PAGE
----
In the past couple of weeks, 35,000 school employees in West Virginia engaged in a 9-day strike. Though they are not represented by a single union, all school employees in every county participated in the strike. The teachers retained their solidarity, and won a 5 percent pay raise for all state public workers. The teachers’ success was unexpected given the hostile legal environment for labor in West Virginia.
West Virginia prohibits government workers, including teachers, from engaging in collective bargaining. It is also illegal for public employees to strike in West Virginia. The teachers’ only means of bargaining is political pressure on the state legislature, which sets the terms of their employment. Thus, the West Virginia teachers’ victory represents a rare and surprising success for the labor movement at a time when labor is under siege.
Last week, the United States Supreme Court considered the case of Janus v. AFSCME, which will determine whether government unions can continue to collect agency fees from all of the workers that they represent. Like Janus, the West Virginia teachers’ strike also brings to light the role of public sector unions in our country. To help me understand the West Virginia teachers’ strike, I talked with my colleague, Joe Slater. The author of Public Workers: Government Employee Unions, the Law and the State, Joe is one of the foremost experts on public sector unions in the country. The following is a transcript of our conversation:
Zietlow: Apparently the West Virginia teachers were not allowed to bargain collectively. Why would they want to join a union?
Slater: Public sector unions are not governed by the federal National Labor Relations Act, but by state laws which regulate public sector workers. Around 10 states, including West Virginia, do not allow government workers to engage in collective bargaining. In those states, unions represent employees in other contexts. They help their workers to assert their rights under other employment laws such as Title VII, the Fair Labor Standards Act and civil service laws. Some unions also provide benefits, such as health insurance and pensions. In states which do not allow collective bargaining, unions tend to be smaller and weaker than in other states. Nonetheless, some workers still join those unions.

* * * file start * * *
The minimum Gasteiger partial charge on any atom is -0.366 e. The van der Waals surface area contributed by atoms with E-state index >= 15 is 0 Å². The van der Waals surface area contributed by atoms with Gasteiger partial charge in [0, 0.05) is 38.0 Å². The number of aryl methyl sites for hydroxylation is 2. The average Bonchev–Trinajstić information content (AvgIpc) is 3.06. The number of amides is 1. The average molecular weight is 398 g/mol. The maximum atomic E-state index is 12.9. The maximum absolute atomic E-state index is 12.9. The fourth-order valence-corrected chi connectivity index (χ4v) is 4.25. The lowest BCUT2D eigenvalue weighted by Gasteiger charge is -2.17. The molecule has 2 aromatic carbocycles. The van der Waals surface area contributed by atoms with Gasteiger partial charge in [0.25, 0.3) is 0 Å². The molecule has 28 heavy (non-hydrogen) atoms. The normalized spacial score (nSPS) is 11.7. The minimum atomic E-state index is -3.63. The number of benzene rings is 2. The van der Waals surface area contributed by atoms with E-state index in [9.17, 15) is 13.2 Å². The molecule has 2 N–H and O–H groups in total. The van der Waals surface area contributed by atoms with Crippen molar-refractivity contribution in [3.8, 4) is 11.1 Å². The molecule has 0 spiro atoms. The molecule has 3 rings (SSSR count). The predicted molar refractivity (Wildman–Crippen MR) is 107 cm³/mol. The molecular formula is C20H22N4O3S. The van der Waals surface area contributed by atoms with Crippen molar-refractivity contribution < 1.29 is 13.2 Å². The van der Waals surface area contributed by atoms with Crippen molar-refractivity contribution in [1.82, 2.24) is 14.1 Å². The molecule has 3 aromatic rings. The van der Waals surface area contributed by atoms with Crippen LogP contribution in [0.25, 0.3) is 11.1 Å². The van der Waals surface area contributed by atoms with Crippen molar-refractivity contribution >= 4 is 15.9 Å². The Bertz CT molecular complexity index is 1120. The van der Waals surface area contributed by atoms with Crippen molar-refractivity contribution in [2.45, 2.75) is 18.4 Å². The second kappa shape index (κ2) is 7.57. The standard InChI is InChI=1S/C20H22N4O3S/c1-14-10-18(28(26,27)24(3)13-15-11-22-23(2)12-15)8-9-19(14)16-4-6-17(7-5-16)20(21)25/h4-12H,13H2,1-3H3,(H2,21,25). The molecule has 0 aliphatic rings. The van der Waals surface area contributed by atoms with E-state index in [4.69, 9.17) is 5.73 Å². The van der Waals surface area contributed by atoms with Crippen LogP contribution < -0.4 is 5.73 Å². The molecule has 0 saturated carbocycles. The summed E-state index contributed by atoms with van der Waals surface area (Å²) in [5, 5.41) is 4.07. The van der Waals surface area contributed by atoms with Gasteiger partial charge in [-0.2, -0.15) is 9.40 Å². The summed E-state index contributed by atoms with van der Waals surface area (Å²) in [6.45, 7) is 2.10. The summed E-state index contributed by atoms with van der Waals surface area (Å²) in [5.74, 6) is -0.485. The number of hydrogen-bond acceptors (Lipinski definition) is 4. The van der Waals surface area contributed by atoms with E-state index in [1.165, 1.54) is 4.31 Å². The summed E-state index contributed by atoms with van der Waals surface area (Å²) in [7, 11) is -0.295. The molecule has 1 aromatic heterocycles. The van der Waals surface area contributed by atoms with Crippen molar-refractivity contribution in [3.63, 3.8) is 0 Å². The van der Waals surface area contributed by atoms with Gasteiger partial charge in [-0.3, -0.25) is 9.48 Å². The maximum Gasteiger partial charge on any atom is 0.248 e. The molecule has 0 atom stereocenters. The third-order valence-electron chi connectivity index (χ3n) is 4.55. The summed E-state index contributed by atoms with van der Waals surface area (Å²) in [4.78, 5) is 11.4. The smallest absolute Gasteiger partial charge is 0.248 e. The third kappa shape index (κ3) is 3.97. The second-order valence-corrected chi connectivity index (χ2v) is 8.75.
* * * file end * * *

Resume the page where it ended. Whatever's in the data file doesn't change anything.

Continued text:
Zietlow: How could the West Virginia teachers strike when West Virginia law prohibits public workers from striking?
Slater: I do not know why the state of West Virginia did not sue to stop the teachers’ strike. Most likely, state officials thought it would be politically costly to do so. Also, there were no replacement employees who could have filled in for the striking teachers.
Zietlow: In the Janus case, most observers think that the Supreme Court is going to strike down agency fees and weaken public-sector unions. Public sector unions in West Virginia are already prohibited from charging agency fees. Should we expect more massive strikes after Janus?
Slater: Some people have argued that workers are likely to be more militant after Janus, and that the West Virginia teachers strike reflects this militancy. However, I am skeptical. Janus would effectively impose a “right to work” regime on public workers. We’ve had a lot of historical experience with “right to work” laws, and by and large they have not radicalized labor. Instead, right to work laws have weakened labor, and I expect Janus to do the same.
Also, teachers tend to be a reliably popular set of public workers. Similar strikes in other states, involving other, less popular, public employees are unlikely to succeed. Still, I never would have predicted that the West Virginia teachers would succeed, yet they did so against all odds. Who knows what the future will bring?